Certain lighting situations were difficult to capture with my tech camera setup. This wasn’t because the lenses, camera, or back were incapable of it but because of the technical process necessary when dealing with short focal length lenses, shift movements, and non-backside illuminated sensors. The angle of the light hitting the well in which each photosite sits can cause color casts. This is something that the LCC feature in Capture One is great at removing. However, to subtract out the color cast, you need to take an image of an evenly illuminated, calibrated, white translucent filter covering the front of your lens. This works fine in most circumstances, but if there is a shadow falling across the front of your lens or you have a particularly strong sunset that causes variations in the color coming through the filter the LCC correction is useless, which makes it impossible to change the composition. This is something that Phase One appears to have mitigated with the BSI sensor in the IQ4 150MP back they introduced about a year after I bought my IQ3 100MP.
Creating night landscape photographs with star trails using the IQ3 100mp back was also problematic because the battery life was relatively short and there was no direct, easy way to give the back external power in the field. Each time the battery ran out I would’ve needed to physically touch the camera to replace the battery. As far as I could find, there was no way to provide power to the back from an external battery to keep the camera going.
There were times when I wanted to capture details of scenes that I couldn’t. A high-resolution, large-format macro lens or a longer focal length lens than what was available in high resolution, large image-circle lenses were necessary. Sure, the back was modular and could be used on a non-tech system to get these features, but the purchase another body would be required with a whole new set of lenses, which would have been quite costly.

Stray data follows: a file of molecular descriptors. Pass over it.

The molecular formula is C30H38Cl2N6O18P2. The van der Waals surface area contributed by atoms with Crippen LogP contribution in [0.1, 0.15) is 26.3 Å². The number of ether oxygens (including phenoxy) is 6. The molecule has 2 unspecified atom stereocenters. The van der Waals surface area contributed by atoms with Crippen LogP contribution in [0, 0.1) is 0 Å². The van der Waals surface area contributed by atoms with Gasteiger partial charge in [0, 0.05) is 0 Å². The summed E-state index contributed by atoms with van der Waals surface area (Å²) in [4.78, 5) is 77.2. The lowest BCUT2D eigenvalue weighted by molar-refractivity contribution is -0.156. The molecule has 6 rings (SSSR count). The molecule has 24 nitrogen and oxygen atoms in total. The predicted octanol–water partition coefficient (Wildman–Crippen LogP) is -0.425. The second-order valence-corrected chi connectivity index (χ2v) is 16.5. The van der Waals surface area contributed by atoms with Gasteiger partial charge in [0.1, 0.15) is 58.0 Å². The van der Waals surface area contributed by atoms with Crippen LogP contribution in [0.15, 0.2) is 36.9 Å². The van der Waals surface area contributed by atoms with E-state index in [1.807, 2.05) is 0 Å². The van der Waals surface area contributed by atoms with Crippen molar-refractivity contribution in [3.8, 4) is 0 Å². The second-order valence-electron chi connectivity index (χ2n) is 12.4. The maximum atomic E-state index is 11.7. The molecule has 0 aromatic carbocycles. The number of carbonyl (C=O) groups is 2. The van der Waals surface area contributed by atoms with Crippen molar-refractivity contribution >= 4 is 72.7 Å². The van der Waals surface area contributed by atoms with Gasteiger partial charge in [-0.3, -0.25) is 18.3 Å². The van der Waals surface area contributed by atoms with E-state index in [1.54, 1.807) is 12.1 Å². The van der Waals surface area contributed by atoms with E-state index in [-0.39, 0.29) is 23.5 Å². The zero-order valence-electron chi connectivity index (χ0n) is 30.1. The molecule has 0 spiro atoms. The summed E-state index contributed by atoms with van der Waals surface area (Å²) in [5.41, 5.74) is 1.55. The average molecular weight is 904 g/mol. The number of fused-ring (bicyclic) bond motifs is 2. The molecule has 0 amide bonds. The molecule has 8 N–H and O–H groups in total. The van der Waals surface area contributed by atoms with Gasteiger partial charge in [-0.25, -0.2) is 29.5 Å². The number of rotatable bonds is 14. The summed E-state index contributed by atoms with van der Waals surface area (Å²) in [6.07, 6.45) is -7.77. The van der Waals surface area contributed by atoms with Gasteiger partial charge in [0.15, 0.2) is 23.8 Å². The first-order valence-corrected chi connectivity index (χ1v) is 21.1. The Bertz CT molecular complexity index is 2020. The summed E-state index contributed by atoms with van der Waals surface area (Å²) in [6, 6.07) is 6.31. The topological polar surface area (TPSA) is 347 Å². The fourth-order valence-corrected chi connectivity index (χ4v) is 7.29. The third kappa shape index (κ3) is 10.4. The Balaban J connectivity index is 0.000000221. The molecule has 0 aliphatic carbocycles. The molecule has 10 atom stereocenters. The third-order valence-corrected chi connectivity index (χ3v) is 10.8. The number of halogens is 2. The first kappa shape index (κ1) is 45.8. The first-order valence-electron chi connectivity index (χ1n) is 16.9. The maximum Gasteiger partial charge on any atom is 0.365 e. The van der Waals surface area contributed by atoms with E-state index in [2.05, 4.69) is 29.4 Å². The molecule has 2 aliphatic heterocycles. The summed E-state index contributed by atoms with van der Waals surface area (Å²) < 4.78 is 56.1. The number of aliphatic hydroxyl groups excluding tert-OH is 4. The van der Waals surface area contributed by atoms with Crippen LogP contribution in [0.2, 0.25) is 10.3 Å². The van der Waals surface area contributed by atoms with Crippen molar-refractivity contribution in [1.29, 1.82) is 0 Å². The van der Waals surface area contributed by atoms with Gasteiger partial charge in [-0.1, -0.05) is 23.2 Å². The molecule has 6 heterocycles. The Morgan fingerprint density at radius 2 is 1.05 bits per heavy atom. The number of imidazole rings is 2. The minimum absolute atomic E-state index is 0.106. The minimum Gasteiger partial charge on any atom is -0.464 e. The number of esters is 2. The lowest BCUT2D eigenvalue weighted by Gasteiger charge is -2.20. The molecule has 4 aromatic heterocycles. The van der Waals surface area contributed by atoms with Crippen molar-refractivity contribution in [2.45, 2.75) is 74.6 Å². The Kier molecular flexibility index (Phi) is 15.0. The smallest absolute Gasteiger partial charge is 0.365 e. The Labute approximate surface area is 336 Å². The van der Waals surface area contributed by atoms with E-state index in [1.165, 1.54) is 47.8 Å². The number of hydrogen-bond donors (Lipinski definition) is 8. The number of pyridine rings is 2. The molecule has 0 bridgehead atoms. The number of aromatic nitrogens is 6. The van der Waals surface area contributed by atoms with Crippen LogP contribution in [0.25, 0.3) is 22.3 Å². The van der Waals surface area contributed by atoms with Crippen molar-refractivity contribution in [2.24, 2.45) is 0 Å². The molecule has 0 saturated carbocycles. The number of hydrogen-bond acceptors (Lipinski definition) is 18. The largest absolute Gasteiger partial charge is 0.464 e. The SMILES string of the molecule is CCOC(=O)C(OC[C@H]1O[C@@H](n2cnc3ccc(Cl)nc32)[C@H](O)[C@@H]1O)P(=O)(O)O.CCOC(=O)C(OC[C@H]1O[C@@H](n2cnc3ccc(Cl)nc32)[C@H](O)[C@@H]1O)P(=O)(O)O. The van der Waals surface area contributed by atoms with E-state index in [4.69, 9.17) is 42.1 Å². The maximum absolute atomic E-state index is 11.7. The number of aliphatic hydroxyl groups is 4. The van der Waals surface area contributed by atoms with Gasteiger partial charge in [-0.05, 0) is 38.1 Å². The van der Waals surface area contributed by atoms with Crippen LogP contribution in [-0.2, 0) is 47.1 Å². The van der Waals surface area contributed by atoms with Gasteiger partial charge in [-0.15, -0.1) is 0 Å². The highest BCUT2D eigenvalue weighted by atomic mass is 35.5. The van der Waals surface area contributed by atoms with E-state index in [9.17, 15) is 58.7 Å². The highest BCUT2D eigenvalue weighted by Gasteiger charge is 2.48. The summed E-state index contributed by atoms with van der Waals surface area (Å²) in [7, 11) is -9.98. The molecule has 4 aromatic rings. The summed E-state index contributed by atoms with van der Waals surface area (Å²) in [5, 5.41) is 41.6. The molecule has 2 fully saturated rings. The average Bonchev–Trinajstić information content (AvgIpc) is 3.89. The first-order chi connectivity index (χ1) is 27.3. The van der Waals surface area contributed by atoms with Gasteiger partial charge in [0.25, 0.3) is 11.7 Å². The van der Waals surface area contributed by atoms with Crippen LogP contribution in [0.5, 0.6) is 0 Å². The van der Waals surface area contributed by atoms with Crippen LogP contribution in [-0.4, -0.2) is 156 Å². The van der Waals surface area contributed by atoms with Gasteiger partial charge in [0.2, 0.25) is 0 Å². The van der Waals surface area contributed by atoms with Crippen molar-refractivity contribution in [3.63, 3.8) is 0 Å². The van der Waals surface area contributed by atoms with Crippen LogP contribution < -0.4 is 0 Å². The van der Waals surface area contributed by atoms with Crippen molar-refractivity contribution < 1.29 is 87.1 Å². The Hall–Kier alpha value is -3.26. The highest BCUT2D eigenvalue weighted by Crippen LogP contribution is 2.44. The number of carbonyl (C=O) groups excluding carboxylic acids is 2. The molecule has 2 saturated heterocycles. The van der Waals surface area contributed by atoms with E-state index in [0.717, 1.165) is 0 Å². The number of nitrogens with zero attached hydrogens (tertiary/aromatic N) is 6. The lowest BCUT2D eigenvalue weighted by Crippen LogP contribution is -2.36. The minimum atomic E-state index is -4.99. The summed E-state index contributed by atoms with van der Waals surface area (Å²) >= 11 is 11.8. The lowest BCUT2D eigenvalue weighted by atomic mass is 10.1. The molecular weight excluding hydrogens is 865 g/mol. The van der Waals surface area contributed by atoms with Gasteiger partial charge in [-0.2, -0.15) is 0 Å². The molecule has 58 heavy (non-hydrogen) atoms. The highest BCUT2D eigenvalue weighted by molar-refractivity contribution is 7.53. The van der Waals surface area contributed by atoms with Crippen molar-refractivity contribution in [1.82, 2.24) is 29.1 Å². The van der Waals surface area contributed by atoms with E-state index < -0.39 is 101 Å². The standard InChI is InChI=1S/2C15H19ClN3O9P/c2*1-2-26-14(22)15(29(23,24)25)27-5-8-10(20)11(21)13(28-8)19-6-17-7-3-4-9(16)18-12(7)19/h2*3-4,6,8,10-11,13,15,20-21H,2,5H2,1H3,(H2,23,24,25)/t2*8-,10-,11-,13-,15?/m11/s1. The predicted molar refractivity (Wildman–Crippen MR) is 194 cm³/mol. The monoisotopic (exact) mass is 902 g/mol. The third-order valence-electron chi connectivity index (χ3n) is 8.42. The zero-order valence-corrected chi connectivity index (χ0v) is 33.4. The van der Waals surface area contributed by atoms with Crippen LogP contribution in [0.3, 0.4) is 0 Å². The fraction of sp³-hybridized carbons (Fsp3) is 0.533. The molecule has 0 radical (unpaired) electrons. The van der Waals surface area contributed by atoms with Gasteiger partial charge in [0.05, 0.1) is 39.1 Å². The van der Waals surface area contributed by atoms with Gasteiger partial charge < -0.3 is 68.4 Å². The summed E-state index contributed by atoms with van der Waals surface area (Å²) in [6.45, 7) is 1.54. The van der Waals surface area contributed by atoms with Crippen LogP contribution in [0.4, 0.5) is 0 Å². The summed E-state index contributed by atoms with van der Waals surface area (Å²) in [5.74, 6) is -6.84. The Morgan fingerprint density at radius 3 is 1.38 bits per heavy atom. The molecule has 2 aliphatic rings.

Situations were experienced where I couldn’t capture certain dramatic lighting situations because there wasn’t any weather sealing in my equipment. Exposing tens of thousands of dollars’ worth of equipment to condensation from fog, much less rain from trying to capture an approaching storm or saltwater from large waves crashing on shore nearby was not acceptable.
Medium Format Innovation
Phase One then introduced the IQ4 150MP back, which with its many improvements over the IQ3 100MP back also has a pixel pitch of just 3.76 microns. This is compared to Phase One’s 100MP back’s 4.6 microns, which is already below Rodenstock’s official specification of 5 microns for its HR Digaron lenses. There has not been any indication that the Rodenstock HR Digaron lenses can resolve to the 3.76-micron pixel pitch of the 150MP back.
When buying the Phase One system, it looked like the rate at which Phase One was replacing their backs with new versions and camera systems was at a slower pace than the smaller format systems, so I thought the depreciation of my equipment on the market would happen at a slower rate. So, it caught me by surprise when I realized that two years after I bought my IQ3 100MP back Phase One had released two new backs and my back was now worth about 75% less. Had high dollar shoots every month had been booked, this would have all just been a cost of doing business, but they hadn’t.
In Comes Fujifilm’s GFX 100